First, controllers produced by Sony or by Sony-certified manufacturers – thus holding an official Sony licence - were equipped with a chip containing a unique identification number enabling Sony to identify them. The FCA found that during certain updates of the PS4 console, Sony caused controllers without such identification numbers (or with numbers that had been widely duplicated) to be disconnected. As a result, all controllers manufactured by third parties outside Sony’s certification program were affected.

While the FCA emphasises the legitimacy of the objective of combating counterfeiting, it points out that such measures were disproportionate, since they affected all unlicensed controllers indifferently.

2. Sony’s opaque licensing policy that in several cases prevented competing companies wishing to market PS4-compatible controllers from joining the OLP programme (Sony’s certification program), the only way for third parties to obtain an official licence and unique identification numbers. The FCA found that by refusing to disclose the OLP access criteria to manufacturers who requested them, Sony applied such criteria in a discretionary manner, even though access to the programme was the only way to avoid disconnection.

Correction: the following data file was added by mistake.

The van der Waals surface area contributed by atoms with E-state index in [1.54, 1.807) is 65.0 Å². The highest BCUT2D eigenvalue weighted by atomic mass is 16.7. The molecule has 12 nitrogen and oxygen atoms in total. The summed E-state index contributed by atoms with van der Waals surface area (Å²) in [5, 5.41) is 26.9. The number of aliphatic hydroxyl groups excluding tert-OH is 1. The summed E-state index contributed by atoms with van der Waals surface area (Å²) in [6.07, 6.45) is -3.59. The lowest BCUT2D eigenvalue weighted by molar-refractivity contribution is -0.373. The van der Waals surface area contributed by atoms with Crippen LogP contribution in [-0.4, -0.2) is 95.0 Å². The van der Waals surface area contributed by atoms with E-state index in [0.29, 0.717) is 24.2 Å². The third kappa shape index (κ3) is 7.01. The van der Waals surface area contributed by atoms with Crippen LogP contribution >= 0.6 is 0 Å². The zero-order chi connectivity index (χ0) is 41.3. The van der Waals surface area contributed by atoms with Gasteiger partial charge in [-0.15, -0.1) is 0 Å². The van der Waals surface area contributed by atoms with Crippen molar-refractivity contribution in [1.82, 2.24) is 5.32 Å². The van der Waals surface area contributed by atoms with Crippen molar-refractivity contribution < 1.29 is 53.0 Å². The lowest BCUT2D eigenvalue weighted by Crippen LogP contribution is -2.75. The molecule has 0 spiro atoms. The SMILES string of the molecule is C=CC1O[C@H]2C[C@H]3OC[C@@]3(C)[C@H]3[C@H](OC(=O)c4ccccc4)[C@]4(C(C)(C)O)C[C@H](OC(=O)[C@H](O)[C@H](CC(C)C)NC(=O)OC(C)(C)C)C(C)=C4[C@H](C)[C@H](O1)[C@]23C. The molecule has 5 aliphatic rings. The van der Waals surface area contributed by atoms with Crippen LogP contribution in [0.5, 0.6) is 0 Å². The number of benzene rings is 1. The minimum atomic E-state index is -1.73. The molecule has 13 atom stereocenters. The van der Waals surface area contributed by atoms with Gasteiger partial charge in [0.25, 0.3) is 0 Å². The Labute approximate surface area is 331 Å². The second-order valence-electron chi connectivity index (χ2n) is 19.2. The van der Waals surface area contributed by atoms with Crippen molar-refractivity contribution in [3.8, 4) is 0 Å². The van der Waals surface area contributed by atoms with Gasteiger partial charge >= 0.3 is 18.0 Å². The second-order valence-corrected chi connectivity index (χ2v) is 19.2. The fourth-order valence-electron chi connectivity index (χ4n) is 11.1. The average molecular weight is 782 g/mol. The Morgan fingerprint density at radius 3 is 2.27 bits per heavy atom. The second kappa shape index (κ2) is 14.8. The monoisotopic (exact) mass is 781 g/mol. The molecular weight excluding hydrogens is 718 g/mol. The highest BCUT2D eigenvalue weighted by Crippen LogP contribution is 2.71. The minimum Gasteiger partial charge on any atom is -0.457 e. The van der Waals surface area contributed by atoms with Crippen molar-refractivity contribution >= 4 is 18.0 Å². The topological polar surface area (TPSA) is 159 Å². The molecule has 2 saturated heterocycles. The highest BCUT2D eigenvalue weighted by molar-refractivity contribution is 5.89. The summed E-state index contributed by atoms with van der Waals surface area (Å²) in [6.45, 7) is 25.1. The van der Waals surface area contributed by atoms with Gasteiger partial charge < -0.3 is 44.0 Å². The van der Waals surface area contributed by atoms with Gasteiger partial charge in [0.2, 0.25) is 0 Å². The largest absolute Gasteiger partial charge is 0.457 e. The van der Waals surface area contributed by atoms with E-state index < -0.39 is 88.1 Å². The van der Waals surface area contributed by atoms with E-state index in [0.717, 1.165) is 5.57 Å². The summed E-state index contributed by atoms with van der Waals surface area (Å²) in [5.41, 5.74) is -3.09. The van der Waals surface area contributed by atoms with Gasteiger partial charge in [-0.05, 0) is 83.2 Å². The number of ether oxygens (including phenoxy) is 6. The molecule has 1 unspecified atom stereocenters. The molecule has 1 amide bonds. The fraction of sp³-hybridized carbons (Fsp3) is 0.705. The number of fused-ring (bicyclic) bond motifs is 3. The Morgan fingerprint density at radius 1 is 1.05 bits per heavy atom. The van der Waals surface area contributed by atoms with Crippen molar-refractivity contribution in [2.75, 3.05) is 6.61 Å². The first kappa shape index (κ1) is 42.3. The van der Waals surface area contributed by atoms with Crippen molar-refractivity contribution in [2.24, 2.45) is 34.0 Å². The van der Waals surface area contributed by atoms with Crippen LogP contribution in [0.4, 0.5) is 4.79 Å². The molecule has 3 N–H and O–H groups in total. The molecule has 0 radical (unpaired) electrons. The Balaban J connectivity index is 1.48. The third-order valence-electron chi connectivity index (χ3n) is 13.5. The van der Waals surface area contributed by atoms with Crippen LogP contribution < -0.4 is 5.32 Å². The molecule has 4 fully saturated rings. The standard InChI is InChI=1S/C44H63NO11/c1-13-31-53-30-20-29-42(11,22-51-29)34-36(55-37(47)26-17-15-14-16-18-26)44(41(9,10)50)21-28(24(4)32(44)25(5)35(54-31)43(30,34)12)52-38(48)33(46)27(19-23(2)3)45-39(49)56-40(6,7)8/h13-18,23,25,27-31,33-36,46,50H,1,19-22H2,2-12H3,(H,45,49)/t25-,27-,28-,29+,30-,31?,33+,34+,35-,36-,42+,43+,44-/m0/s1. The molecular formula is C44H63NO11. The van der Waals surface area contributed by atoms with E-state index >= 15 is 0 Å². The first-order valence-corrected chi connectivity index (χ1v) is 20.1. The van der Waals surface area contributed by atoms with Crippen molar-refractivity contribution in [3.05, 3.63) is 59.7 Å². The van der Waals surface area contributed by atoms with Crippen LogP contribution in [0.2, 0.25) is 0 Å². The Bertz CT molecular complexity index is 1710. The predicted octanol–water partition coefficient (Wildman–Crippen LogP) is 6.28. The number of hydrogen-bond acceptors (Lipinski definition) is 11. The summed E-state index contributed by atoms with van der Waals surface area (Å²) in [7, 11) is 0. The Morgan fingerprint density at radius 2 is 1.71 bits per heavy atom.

In the future, the FCA could also be closely monitoring practices of other players in the industry restraining the use of certain third-party accessories on their gaming interface.